Picture: ISTOCK
Picture: ISTOCK

What good is impact investing? This question, raised in the Harvard Business Review in 2014, highlights increasing international interest in this booming responsible investment strategy. In SA, President Cyril Ramaphosa’s special economic envoy on investment has also recently been paying particular attention to the opportunities impact investment provides. A national task force for impact investment was launched in October to direct capital towards underfinanced impact projects.

Impact investing has been defined by some as an investment approach that intentionally seeks to create both a financial return and a positive impact that is actively measured. These dual goals can be achieved by investing in entities offering products and services ranging from microloans to affordable housing, renewable energy and sustainably grown crops.

Given its scope, impact investing can be used to tackle a wide range of social and environmental challenges. However, some scholars claim definitional ambiguity is a barrier to impact measurement that reduces the attractiveness of this responsible investment strategy. To complicate matters further, there is no universally agreed set of metrics to actively measure and compare impact.

The lack of a standardised definition has been at the centre of much academic debate since the term was coined at the 2007 Rockefeller Foundation convention. Nonetheless, role players in the impact investment market do agree on four elements of the definition of impact investing: it should be an active and intentional deployment of capital; the impact created by the investment should be measurable; there should be a positive correlation between the intended impact and an investment’s expected return; and  it should have a net positive effect on society and the natural environment.

Though there are four common elements in the process of impact investing and an understanding of the dual motives of impact investors, much of the uncertainty lies in defining impact. A review of the literature reveals that impact identification and measurement are two of the most complex elements of impact investing and could represent a barrier to the wider adoption of this strategy.

Though impact investing has become more recognised and researched globally, limited academic research has been undertaken in emerging markets where more than two-thirds of impact investment transactions occur. Given its sociopolitical history and status as an emerging market, SA presents a unique setting in which to investigate the phenomenon. The country also has the fastest-growing impact investment market in sub-Saharan Africa.

We set out to investigate local role players’ views of the definition of impact investing, their motives for adopting this strategy and their understanding of what social and environmental impact actually constitutes. We interviewed 13 experts along the impact investment value chain. In line with previous scholars, they agreed that impact investments should be intentional, measurable and have a positive impact alongside financial return.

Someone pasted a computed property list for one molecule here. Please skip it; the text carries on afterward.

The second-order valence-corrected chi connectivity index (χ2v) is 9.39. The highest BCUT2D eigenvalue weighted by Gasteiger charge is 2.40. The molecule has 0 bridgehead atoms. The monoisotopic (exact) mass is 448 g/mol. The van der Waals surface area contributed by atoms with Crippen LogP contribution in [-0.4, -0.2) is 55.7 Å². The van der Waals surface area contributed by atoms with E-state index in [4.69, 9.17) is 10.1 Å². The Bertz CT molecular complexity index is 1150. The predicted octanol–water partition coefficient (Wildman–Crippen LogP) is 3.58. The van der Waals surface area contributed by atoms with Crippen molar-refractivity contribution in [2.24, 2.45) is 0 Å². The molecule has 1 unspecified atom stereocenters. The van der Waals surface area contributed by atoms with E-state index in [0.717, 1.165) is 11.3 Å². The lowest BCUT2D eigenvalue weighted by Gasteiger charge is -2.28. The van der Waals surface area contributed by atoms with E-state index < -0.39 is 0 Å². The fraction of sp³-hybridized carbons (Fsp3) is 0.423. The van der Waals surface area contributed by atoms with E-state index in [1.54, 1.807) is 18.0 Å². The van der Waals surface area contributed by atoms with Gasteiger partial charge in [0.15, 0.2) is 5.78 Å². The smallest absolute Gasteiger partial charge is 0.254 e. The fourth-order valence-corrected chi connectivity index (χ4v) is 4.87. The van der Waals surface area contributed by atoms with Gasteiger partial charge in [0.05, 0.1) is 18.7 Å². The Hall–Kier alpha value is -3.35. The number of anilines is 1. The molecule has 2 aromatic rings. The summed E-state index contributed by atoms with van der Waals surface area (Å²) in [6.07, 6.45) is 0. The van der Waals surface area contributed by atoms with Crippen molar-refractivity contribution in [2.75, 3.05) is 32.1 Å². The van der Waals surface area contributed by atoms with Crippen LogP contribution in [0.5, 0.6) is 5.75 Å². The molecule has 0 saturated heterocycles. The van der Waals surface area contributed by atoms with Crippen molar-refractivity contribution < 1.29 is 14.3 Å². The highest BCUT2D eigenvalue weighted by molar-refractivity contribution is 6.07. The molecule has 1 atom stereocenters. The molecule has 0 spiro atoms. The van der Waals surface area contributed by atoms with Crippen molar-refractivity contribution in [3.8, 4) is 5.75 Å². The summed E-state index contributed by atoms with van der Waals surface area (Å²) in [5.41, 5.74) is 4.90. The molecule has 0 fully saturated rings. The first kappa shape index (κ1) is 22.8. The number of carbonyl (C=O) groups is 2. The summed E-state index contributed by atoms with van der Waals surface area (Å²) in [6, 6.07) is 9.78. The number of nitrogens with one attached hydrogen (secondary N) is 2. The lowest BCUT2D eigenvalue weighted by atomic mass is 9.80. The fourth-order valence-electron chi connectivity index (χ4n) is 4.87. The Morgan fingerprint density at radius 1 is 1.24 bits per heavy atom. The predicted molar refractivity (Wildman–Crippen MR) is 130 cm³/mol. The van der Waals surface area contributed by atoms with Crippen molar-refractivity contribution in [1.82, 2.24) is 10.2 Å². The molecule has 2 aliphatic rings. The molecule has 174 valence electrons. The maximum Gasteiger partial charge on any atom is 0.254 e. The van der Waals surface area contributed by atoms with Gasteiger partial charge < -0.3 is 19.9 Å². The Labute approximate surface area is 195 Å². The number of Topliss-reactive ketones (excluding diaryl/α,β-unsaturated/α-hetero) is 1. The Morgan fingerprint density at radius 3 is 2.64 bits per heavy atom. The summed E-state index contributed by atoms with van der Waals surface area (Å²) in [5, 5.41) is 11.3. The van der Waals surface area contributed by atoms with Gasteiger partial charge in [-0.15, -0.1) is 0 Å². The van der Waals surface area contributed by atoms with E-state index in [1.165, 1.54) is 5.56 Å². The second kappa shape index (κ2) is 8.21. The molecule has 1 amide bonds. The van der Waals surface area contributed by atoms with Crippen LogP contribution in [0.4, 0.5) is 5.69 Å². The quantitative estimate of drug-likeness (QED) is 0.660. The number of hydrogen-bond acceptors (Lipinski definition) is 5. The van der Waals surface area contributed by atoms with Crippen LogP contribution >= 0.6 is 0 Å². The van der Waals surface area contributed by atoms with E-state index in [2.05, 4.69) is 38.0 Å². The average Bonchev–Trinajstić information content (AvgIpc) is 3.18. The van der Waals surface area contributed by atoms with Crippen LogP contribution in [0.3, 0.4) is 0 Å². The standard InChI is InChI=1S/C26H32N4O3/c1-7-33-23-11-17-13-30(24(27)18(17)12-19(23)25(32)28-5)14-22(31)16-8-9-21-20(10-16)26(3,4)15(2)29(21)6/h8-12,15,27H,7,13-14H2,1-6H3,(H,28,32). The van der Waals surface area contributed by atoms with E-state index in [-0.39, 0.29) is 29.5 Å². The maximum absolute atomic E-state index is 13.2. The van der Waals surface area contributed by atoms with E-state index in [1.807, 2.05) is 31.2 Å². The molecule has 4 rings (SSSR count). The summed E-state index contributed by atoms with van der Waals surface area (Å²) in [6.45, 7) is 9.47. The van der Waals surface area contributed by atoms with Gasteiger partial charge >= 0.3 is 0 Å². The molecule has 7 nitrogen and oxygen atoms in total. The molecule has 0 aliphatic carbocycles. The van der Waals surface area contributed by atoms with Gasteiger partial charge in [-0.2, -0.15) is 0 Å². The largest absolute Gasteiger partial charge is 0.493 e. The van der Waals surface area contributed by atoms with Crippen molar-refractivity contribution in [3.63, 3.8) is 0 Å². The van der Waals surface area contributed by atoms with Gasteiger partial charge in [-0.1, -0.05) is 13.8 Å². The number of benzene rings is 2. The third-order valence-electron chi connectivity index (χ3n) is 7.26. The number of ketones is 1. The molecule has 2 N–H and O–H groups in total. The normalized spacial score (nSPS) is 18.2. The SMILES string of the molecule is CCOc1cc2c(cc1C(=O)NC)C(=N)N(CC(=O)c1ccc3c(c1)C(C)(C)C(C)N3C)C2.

Some of these impact investors prioritise market-related, risk-adjusted financial returns over social and environmental impact while others are of the opposite opinion. They also deliberated the importance of adopting a standardised definition of impact investing. The majority did not consider it to be a barrier to growing the local impact investment market.

The lack of clarity about what actually constitutes social and environmental impact was not deemed to be a debilitating barrier either. Instead, we found the real barrier was an unclear method to establish and balance clear and detailed impact objectives regarding financial objectives. Many investors (in this study and further afield) have broad impact objectives that make the measurement of impact difficult and unreliable.

The measurement of impact is vital to build track records for asset managers. Investors know how to report financial returns as there is a standardised format for doing this. However, we found there might be a dearth of knowledge on how to report social and environmental impact, as there is no uniform format for doing this. Therefore, the disclosure of social and environmental impact would be inconsistent and not comparable across investment time horizons. As such, a standardised format of reporting should be researched and developed, not in terms of social and environmental impact metrics but in terms of consistent measurement categories within the reports across multiple years.

In addition, research could be conducted on the methodologies of successful impact investors that managed to establish and achieve impact alongside their financial return objectives.

Though the debate on what constitutes impact investing is likely to continue, it seems as if the role players actively pursuing this responsible investment approach have a genuine desire to drive social and environmental change. This change will likely only be revealed incrementally over time. Therefore, it is crucial that the impact investment community be open to documenting and sharing their success stories and methods of impact measurement and reporting.

• McCallum and Viviers are academics in the department of business management at Stellenbosch University.